The Miata is a fun car. It’s small, agile, and very engaging to drive. But in Malaysia, it’s not as affordable as it is in other countries like the UK, US, and NZ (even second-hand Miatas). This particular Miata is the NC1. Of course, the NC2 or NC3 would be better choices (if you’re looking for an NC) since the car has undergone further iteration after receiving feedback. I’ve talked about this in the 2007 Persona article and it continues to be proven true in other makes as well.
Why buy a Miata NC then?
For the joy of it. The Miata will put a smile on your face (when there’s no random one-in-a-million engine oil deprivation). It is a small rear-wheel-drive car with an open top and 2.0L engine. I imagine the Miata is perfect for a stress-relieving drive up and down Fraser’s Hill.
This isn’t a sensible choice if you compare it to the likes of a Perodua Axia, Honda City, or Toyota Prius*. But it is a sensible choice for a fun car if you compare it to a GT-R or a Civic Type R. Just make sure you get an NC2 or NC3.
Looks wise, we are all entitled to our own opinion. To me, the NC Miata still has an adorable happy face unlike the sinister smile on the ND Miata. For a more adorable face, you can try looking at the NA Miata with pop-up headlights.
All automatic NC Miatas do not get forged internals :(
The NC Miata is the fattest Miata
I like the Miata.
Thanks, Martin, for making this possible.
Full Mods List:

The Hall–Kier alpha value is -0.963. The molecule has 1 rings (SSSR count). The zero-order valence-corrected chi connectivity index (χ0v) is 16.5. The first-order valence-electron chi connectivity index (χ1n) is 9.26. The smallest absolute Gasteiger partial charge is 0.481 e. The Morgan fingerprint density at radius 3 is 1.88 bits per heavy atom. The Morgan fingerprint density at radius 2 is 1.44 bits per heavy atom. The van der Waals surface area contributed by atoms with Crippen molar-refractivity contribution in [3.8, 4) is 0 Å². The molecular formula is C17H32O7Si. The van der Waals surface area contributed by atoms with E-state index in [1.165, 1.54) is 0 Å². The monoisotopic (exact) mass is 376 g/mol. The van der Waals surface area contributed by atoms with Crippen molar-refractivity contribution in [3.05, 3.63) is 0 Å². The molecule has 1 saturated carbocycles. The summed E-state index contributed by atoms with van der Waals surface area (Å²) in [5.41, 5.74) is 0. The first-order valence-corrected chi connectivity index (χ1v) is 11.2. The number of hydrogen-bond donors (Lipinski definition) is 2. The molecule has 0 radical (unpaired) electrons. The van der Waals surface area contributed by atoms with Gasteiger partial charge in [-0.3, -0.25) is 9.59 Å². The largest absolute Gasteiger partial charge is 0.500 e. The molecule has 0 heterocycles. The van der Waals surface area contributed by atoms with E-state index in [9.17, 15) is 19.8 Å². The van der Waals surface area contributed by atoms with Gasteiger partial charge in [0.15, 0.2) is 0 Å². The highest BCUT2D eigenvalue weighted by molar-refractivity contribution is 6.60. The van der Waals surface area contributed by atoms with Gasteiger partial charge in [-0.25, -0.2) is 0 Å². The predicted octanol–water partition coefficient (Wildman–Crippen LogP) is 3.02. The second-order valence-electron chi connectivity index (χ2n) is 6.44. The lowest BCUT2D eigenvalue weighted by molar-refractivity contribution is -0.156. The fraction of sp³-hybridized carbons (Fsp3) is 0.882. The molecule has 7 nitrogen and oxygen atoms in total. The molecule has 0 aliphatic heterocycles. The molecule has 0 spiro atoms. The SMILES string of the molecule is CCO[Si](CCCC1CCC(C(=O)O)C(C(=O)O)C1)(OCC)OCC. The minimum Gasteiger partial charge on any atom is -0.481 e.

- Autoexe NC-03B FRP Front Bumper
- GarageVary Carbon Fiber Hood
- GarageVary Side Skirts
- ChargeSpeed Mudguards
- ChargeSpeed Rear Carbon Diffuser
- Custom Rear Spoiler (1 out of 3 from Thailand)
- RS Factory NC1 to NC2 Eyelid Conversion
- Custom CCFL Headlights
- Marrakesh Brown exterior colour
- Rewrapped Abaris Wisteria Semi Bucket Seats (from R34 Skyline)
- Revlimiter Custom White Sterling Gauge Faces
- Autoexe Suede shift knob
- Custom leather shift and brake covers
- Schrothe Racing 4-point harness
- Beatrush Cabin Brace
- SmartTOP Module for Roof control
- Aluminum Pedals
- 17" Rays Gramlights 57FXX 50+ Offset
- 10mm spacers Rear, 8mm spacer front
- Autoexe Lug nuts
- KsSpeed milled front brake rotors
- Dixcel slotted rear brake rotors
- Endless Stainless Steel Brake Lines
- 2.0L Ford Duratec from 2008 NC
- NoPro Silicon Air Intake Hose
- GruppeM Carbon Air Intake
- Moroso Aluminum Coolant Tank
- Greddy Grounding Harness
- NGK Iridium Spark Plugs
- SARD Oil Catch Tank
- Beatrush 3-point Tower Brace
- Maximworks 4-2-1 manifold
- SARD Midpipe (rewelded to straight pipe)
- Autoexe Rear Muffler
- Tuned by DK Tuning
- Ohlins DFV Fully Adjustable Suspensions
- Beatrush full underbrace
- Cusco Front-Rear swaybars
- Kaaz 1.5way LSD